OVERVIEW In a world that is increasingly fast paced and ever changing, “the change management process is an integral part of any organisation and manager. “ Whether planning a large fundamental change or a smaller incremental one, change must be planned and executed correctly and the following change management process will give direction in terms of content needed for successful transformation.
WHAT IS CHANGE? “It’s about 90% people and 10% tools!” People are dynamic. They are the hardest things to change – after all, we all have our own systems, beliefs and values. We all change at different speeds and we will only change if we believe in the vision. Changing people means that we have to use our Leadership skills to enable the vision to be successful and that change to be embedded: this means nurturing people through the change curve effectively.
ADKAR CHANGE MANAGEMENT:CREATING CHANGE IN INDIVIDUALS ADKAR change management is one of many change management models which can assist in the development of a cultural transition program. “It focuses on change at an individual level, and the specific needs of that individual, in order for that person to change their behaviours to the desired ways of working “– the new culture: the new way we do business! ADKAR was developed by Jeff Hiatt of Prosci research in 1998 and was initially used as a tool for determining if change management activities were having the desired results during organisational change. The theory is simple: Each step in the ADKAR model focuses on people and how to create the right conditions for those effected by change to eventually adopt new behaviours and ways of working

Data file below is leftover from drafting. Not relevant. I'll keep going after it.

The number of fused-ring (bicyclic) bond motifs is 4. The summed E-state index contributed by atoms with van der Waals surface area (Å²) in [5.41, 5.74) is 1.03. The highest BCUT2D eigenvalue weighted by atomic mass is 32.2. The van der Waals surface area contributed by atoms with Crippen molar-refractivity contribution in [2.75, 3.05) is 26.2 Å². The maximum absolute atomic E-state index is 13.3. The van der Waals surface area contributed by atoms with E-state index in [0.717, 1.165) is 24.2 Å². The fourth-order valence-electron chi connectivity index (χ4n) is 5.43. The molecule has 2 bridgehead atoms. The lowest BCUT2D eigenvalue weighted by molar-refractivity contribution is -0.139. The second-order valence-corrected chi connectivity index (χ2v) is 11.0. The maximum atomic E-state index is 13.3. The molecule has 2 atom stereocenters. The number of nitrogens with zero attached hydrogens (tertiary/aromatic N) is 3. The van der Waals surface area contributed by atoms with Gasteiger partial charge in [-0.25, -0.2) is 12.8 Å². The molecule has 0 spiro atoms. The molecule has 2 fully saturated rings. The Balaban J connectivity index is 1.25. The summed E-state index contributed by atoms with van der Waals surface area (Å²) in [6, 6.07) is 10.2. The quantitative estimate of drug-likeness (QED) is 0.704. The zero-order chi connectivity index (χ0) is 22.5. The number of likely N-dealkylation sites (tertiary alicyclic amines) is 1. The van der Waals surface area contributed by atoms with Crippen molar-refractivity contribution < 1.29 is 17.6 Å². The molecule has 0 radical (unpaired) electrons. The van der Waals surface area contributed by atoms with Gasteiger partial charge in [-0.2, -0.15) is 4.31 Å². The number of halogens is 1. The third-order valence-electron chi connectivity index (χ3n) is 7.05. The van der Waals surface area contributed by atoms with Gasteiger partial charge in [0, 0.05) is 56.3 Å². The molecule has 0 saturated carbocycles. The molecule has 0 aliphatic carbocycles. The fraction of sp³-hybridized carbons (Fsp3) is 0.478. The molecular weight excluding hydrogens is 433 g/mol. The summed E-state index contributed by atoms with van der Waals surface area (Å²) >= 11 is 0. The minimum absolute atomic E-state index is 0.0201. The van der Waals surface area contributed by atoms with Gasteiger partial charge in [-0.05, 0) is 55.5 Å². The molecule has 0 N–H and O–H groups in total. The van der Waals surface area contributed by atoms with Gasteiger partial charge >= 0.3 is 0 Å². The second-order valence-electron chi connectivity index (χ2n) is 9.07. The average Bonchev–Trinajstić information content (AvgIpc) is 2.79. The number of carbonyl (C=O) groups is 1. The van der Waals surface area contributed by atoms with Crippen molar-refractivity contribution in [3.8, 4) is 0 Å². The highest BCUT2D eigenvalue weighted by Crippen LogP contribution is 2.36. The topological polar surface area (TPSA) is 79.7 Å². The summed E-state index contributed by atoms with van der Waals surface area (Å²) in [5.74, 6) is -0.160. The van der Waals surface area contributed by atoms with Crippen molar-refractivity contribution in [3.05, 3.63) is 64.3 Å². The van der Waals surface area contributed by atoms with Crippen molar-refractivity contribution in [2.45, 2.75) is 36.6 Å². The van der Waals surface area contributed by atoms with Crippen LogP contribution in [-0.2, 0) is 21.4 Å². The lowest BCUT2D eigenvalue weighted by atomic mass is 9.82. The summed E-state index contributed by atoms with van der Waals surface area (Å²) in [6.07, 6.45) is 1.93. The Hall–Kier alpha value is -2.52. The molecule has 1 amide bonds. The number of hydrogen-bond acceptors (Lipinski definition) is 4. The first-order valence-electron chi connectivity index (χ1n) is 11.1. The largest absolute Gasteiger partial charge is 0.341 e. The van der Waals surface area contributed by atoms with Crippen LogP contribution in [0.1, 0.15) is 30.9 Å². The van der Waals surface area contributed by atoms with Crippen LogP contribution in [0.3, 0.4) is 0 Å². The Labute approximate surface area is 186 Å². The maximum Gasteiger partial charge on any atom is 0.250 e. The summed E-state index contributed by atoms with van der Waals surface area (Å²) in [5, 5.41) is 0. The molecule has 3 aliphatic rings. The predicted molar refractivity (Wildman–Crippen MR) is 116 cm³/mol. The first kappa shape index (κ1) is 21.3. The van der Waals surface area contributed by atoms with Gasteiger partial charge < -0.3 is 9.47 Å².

THE FIVE ELEMENTS OF ADKAR Each element of the ADKAR change management model must be thoroughly completed and should also be followed in a sequential basis in order for successful change to take place. The five Steps of the ADKAR change management Model are as follows: Awareness – Create an understanding for the need to change – I.E. Why is the change necessary? Why is it happening now? What is wrong with what we are doing today? What will happen if we don’t change? What’s in it for the individuals? Desire – Create the desire to support and take part in the change – Which is dependent on the nature of change, the credibility of the person leading the message of change, intrinsic factors, history of the organisation. Effective leading and influencing can go a long way to help people choose to follow the desire to change. Knowledge – Give knowledge so people can understand how to change and what to do – I.E. providing training and education, detailed understanding of new tasks, processes and systems, and understanding new roles and responsibilities.
ADKAR CONTINUE… Ability – Provide the skills to implement change on a day to day basis – I.E. Providing day to day involvement, access to subject matter experts, provide effect performance monitoring, hands on exercise during training. Reinforcement – Create the ability and environment to sustaining the change and keep it going, keeping the momentum going. – I.E. Celebrations and recognition, rewards, feedback to and from employees, audits and performance measurement systems, accountability systems.